Source: Coolcaesar at the English language Wikipedia, from Wikimedia Commons
It would be easy to say, after two decades of breakneck growth in both the United States and abroad, that Starbucks has reached its saturation point. At this point, buying in while shares trade for 32 times earnings seems ridiculous.
While I agree that it seems expensive, I believe that for long-term shareholders, there are four key reasons the stock is worth buying today. In fact, it's one of the five stocks I'm thinking about buying in May for my Roth IRA. I've been calling out one company per month for almost two years now, and the portfolio has returned 21%, beating the S&P 500 by almost 5 percentage points!
In an attempt to keep my reasoning simple, amid a mountain of knowledge available, here are my reasons for believing in the company, and its stock, today.
1. Leadership and culture
If there's one thing I know from my own experience, and from reading about the experience of others, is that "soft" variables like leadership and culture matter. These are hard things to measure, but Glassdoor makes it a little easier. In 2013, employees were happy enough with CEO Howard Schultz to make him the 16th best CEO this year, and Starbucks was rated one of the top 50 places to work as well.
Schultz showed his resolve to maintain the company's generous health package for employees during the recession. Wall Street noted that the company was spending more on health care than on coffee, but Schultz didn't cave, maintaining the benefits throughout.
Should Schultz leave, or employee sentiment change drastically, that would be a cause for concern.
2. Smart growth domestically
Sure, there might not be that many areas left for Starbucks to put up new stores, but that doesn't mean the company is just going to stay stagnant. The recent acquisitions of Evolution Fresh and Teavana have opened up new products to customers, which could, in turn, increase the total addressable market.
The company also noted that only one in three customers buys food while at Starbucks. The acquisition of La Boulange could change that statistic, as the company tries to improve the quality of its food offerings. A move in this direction could easily help the company compete with the likes of Panera , a company whose stores have a similar feel, but -- for now -- much better food options.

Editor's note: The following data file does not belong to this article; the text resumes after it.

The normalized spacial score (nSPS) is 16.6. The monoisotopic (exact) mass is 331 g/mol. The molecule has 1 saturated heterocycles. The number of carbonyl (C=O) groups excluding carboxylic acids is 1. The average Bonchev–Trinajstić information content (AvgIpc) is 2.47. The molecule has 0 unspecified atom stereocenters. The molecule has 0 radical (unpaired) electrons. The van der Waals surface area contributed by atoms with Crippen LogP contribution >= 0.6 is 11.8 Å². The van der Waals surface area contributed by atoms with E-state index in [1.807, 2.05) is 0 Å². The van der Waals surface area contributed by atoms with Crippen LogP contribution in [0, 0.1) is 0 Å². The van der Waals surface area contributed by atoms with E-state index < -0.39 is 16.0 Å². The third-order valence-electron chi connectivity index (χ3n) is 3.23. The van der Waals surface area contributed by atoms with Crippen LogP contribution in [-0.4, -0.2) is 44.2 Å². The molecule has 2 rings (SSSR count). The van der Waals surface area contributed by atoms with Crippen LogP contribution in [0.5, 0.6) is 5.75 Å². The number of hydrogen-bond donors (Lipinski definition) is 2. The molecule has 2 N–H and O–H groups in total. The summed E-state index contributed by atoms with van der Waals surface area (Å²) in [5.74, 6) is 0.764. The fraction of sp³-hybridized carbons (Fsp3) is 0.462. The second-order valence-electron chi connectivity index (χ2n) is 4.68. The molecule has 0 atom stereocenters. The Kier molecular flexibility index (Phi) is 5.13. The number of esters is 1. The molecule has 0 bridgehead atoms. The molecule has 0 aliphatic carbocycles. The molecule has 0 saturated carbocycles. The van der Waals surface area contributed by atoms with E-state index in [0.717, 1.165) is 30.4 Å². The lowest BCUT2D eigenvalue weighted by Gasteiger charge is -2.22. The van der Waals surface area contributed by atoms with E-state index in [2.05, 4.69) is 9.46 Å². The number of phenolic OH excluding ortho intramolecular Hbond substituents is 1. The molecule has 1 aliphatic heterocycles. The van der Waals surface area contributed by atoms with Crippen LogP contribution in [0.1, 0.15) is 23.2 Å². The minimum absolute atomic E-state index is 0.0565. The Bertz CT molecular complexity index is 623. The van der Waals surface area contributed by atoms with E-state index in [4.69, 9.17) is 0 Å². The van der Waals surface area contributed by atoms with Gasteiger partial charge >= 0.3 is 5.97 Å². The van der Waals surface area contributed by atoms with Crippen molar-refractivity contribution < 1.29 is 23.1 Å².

But maybe the most intriguing tidbit from the last conference call has to do with Starbucks drive-throughs. Though stores equipped with this function (like the one pictured above) account for only 20% of U.S. locations, they contribute 45% of the company's operating profit. As the company plans to include this feature in new locations, it could be a huge boon.
By combining the food qualities from La Boulange and the drive-through in more car-centric locations, its easy to see how even McDonald's might be in for a fight with the fast-food crowd.
3. Maintaining sustainable production lines
One thing that set Starbucks apart to receive some Earth Day love this year is its commitment to sustainability. The company not only focuses on buying more fair-trade coffee than any other organization in the world, but it has also set up centers in Costa Rica and Africa to teach farmers best practices in sustainability. It has also reached out to small farmers through its Small Farmer Sustainability Initiative.
4. International opportunities in China and India
In terms of dollars and cents, this is where the biggest opportunity may lie. Many news outlets will report that there are more than 3,000 Starbucks locations in China. But analysts have mistakenly included the rest of the Asia-Pacific region's locations as being located in China. In reality, the store count stood at 700 last September.
And when it comes to India, Starbucks is just scratching the surface, having only opened nine stores in the country as of this month.
I'm not saying Starbucks will ever be as financially successful in China or India as it is in North America, but look at how much room for growth there could be.
Sources: Starbucks, voanews.com, World Bank.
And the addition of Teavana will help win over the more predominantly tea-drinking crowd as well.
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The article 4 Reasons to Buy Starbucks Stock Today originally appeared on Fool.com.
Fool contributor Brian Stoffel owns shares of Starbucks. The Motley Fool recommends McDonald's, Panera Bread, and Starbucks and owns shares of McDonald's, Panera Bread, and Starbucks. Try any of our Foolish newsletter services free for 30 days. We Fools don't all hold the same opinions, but we all believe that considering a diverse range of insights makes us better investors. The Motley Fool has a disclosure policy.
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